Yo-Yo Diet: Here’s What It’s Really Doing To Your Body

This type of dieting is very common and most of us follow it knowingly and unknowingly.

weight loss

Yo-Yo Dieting is the repeated loss and regaining of body weight. This type of dieting is very common and most of us follow it knowingly and unknowingly. It’s a process that causes the weight to go up and down like a yo-yo.

As dieters don’t treat dieting as a lifestyle change they’ll get on a diet for a while, shed a good amount of weight, and then regain it all later. They look at it as a short-term routine which results in gaining the weight back after impulsive weight loss.

The yo-yo effect is usually caused by drastically lowering your daily caloric intake by weight loss plans that involve missing meals, fasting, and crash diets. When you deprive your body of the energy it requires, this results in slowing down your metabolism process where the body burns the food you eat in order to produce energy. Slowing down of this process leads to weight gain.

Gaining and losing weight can have some bad health effects—here’s what you should know-

  • Repeated weight loss and gain leads to complicated weight reduction and causes a negative impact on your metabolism, health, and body.
  • When you follow a diet to lose weight it causes the body to increase appetite, when people use a short-term diet to lose weight, they end up gain back more weight than they lost.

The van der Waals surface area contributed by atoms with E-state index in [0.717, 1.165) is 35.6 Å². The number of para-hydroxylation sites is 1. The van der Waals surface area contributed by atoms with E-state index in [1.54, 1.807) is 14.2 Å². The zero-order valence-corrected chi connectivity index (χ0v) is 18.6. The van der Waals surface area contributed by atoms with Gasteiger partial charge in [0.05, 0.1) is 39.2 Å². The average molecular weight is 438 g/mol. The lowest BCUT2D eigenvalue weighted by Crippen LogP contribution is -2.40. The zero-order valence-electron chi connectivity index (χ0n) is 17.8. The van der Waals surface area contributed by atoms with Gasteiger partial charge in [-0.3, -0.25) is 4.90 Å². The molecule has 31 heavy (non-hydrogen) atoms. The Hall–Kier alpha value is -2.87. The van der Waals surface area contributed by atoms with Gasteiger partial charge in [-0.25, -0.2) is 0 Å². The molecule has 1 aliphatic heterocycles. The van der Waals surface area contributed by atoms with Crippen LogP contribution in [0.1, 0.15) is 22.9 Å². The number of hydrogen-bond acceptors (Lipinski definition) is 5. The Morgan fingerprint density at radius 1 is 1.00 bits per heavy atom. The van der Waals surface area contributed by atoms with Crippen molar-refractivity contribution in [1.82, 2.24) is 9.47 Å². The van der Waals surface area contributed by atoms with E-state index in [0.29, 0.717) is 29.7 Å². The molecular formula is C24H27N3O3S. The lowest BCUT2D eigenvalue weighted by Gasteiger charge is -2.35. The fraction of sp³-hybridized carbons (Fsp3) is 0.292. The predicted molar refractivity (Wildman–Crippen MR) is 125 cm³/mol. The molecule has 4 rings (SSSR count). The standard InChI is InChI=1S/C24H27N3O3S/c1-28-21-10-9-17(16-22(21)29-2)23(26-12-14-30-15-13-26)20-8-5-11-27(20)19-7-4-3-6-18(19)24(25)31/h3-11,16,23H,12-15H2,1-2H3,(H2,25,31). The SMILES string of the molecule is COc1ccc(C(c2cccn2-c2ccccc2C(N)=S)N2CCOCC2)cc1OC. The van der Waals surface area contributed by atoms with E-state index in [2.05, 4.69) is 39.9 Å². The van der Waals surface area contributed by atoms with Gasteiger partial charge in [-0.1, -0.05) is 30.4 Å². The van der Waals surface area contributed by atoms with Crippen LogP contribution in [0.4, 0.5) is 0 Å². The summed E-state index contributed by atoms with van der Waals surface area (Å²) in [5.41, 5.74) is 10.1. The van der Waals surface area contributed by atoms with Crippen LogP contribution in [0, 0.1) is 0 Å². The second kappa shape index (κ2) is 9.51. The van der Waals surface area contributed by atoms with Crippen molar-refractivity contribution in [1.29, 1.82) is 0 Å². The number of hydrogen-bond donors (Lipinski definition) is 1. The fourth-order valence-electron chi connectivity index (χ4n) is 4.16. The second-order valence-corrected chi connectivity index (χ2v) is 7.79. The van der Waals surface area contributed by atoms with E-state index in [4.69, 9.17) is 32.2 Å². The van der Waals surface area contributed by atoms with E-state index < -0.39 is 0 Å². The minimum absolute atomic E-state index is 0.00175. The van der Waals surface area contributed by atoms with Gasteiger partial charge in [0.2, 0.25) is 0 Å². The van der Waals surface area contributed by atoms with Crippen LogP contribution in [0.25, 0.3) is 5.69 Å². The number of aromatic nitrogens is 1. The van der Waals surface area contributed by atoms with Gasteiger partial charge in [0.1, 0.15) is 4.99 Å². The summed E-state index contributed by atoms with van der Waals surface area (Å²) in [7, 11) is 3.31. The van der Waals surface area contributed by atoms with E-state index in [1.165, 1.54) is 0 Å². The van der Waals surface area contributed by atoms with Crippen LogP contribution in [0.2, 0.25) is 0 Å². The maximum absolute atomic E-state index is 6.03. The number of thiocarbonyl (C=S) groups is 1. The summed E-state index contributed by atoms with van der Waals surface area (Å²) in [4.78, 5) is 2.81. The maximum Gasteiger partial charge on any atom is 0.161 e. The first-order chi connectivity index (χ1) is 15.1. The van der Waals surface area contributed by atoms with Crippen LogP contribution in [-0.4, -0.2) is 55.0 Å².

• According to Diabetes Care research, which found that the frequency of yo-yo-dieting cycles was a significant predictor of diabetes risk, regular changes in body weight due to dieting is a risk factor for diabetes.
  • When weight is repeatedly lost and gained, it increases the risk of heart disease. The greater the change in weight, the greater the risk. Fluctuations in body weight lead to heart-related conditions from high blood pressure to stroke to heart attack.
  • As Obesity is a risk factor for developing a fatty liver, yo-yo dieting episodes, where weight is lost and then regained increases the risk of chronic liver failure.
  • The rapid ups and down in body weight also leads to drooping of muscles too. Changing your diet pattern will lead to a reduction of well-built muscles.

What should you do?

  • Work on changing your lifestyle, commit to bring lifelong changes in your eating, and physical activity behaviors.
  • Adopt healthy eating habits. Eating small frequent meals every 3 hours will boost your metabolism and with regular physical activity manage weight and promote health for life.
  • Weight loss is not magic and therefore one should work on changing his/her lifestyle, and let physical activity be part of your daily life. Take small steps.

Yo-yo dieting is changing your eating and lifestyle for a short period of time which leads to only short-term benefits. To break this vicious cycle follow a long-term balanced diet, do not skip meals, avoid junk foods, and eat food that is rich in nutrients and fiber.

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